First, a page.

Cortex M0+ Assembly Language using GNU

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Hi,
    I'm currently converting AMR-WB onto a SAMD21G18A development board and have come up against a problem I have not been able to solve. I have a .H file that includes all of the hardware equates but it doesn't always work.

I define in the normal assembly language format:

<name of address or mask> = <value>
 

SYSCTRL = $40000800

SC_OSC8M_PRESC_MASK = $FFFFFFFC

SC_OSC8M = 32

But when I use the equates...
 

ldr r2,SYSCTRL

ldr r3,[r2,SC_OSC8M]

ldr r1,SC_OSC8M_PRESC_MASK

ands r3,r1

str r3,[r2,SC_OSC8M]

The use of SC_OSC8M_PRESC_MASK results in an 'invalid offset, value too big 0xFFFFFFFC' but the rest work! Adding a = before the label doesn't work and using #define doesn't work. Is this a ME error or some GNU error?

Many thanks for your time.

 

-Not all men (and especially the wisest) share the opinion that it is bad for women to be educated. But it is very true that many foolish men have claimed this because it displeased them that women knew more than they did.-

Last Edited: Wed. Mar 28, 2018 - 02:50 PM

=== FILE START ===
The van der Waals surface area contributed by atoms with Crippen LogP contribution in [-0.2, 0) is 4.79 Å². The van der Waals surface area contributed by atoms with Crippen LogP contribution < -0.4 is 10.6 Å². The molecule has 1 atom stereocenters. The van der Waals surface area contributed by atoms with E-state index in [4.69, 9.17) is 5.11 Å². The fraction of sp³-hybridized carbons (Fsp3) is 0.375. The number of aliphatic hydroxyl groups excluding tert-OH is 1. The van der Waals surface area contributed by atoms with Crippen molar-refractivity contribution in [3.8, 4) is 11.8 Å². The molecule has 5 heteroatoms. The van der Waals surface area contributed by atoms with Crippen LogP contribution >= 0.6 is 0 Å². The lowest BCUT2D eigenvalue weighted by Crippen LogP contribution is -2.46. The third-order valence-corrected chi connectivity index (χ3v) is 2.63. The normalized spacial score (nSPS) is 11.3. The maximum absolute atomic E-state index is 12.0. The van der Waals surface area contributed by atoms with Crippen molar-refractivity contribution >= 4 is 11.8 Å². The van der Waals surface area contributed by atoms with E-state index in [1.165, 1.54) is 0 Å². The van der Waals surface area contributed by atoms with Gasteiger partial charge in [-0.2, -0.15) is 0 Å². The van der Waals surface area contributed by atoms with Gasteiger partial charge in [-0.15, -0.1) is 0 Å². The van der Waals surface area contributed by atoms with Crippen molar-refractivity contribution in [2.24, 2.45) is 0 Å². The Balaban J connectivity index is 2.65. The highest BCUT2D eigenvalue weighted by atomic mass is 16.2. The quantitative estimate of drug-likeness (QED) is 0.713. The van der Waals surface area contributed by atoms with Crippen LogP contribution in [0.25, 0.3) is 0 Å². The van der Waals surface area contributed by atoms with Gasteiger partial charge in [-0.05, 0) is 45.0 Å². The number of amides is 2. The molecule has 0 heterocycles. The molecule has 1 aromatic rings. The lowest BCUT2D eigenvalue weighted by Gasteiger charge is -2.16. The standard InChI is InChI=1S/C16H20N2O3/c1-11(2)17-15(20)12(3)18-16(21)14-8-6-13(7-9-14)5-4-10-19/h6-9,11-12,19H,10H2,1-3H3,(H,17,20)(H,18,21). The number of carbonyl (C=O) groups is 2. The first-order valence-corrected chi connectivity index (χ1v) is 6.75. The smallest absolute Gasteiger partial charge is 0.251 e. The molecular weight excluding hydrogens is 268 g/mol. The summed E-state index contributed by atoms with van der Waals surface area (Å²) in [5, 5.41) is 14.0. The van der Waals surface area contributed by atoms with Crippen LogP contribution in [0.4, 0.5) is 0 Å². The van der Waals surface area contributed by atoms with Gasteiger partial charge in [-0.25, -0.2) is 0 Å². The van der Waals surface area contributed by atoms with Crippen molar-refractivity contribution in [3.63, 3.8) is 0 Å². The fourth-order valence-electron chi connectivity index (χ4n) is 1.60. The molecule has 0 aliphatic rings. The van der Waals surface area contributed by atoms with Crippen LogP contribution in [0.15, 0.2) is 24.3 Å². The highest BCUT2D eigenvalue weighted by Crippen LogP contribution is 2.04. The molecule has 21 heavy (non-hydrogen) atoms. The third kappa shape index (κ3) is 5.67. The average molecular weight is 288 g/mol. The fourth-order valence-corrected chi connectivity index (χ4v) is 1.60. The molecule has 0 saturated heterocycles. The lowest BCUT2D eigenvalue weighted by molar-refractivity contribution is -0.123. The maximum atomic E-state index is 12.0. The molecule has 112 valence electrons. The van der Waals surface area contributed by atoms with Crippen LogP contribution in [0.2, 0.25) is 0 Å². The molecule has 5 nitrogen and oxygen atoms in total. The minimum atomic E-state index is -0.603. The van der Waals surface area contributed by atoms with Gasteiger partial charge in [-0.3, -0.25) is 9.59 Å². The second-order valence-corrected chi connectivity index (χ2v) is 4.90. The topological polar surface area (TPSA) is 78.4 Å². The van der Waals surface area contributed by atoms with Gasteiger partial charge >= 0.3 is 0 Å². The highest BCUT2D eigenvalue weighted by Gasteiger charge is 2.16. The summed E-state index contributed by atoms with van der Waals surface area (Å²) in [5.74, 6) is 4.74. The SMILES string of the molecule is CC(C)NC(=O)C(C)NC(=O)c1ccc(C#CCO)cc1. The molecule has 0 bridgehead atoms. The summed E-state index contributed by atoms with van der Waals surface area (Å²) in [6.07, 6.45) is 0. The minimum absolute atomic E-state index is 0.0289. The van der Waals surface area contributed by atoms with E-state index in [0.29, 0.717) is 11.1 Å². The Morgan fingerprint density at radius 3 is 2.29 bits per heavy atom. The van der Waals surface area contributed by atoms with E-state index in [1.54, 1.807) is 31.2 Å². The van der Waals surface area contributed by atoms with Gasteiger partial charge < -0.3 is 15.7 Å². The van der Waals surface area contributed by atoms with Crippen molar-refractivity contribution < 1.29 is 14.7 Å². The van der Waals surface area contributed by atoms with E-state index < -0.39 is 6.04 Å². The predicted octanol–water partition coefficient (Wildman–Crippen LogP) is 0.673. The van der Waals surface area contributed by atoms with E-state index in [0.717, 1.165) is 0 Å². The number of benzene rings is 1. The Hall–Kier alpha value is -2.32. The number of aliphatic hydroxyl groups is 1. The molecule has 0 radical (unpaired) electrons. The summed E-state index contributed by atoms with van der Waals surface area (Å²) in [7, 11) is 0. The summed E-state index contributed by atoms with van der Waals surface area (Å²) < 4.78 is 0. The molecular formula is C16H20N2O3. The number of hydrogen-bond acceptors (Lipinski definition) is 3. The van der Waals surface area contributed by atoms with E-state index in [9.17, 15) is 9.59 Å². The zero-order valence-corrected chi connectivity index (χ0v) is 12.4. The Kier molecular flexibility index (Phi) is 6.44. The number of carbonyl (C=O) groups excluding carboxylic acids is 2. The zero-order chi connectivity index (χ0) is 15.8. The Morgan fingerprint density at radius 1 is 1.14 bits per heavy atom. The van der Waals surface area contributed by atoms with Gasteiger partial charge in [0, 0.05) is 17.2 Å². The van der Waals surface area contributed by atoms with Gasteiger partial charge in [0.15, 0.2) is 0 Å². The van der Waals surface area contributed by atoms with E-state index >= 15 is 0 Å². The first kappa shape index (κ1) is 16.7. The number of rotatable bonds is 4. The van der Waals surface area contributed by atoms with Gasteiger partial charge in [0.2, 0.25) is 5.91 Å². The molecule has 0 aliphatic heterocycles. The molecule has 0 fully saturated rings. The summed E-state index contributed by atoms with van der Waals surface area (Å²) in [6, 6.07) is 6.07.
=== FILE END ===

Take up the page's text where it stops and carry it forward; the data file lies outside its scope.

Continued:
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Cortex m0/+ has no 32 bit immediate. You have to use what is called a ‘literal pool’ where you store the address using a dc.w (or whatever the gcc syntax is) nearby to your function and then load it into a register via pc relative addressing. Examine the compiler generated code to see how it does it. Then again, the compiler will most likely generate optimal code anyways, so no need for asm.

Last Edited: Thu. Mar 29, 2018 - 04:16 AM
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The gnu assembler syntax for using LDR on a literal pool constant is

 

ldr r1, =REG_PORT_DIRSET // address of port

 

 

You might want to look at https://github.com/WestfW/Minima... and nearby pages.

 

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I found this thread via web search because I had the same problem.

 

To actually answer it, for the next poor sap who stumbles onto it:

 

* the syntax is "LDR REG, =SOMETHING

 

If that SOMETHING is >16 bits, the assembler remembers the constant and replaces the whole statement with a PC-relative load to something that's less than 0x400 bytes off.

You then say

 

.ltoff

 

someplace convenient (e.g. right behind a "bx lr" or "pop {pc}") to direct the assembler to place these constants *here*.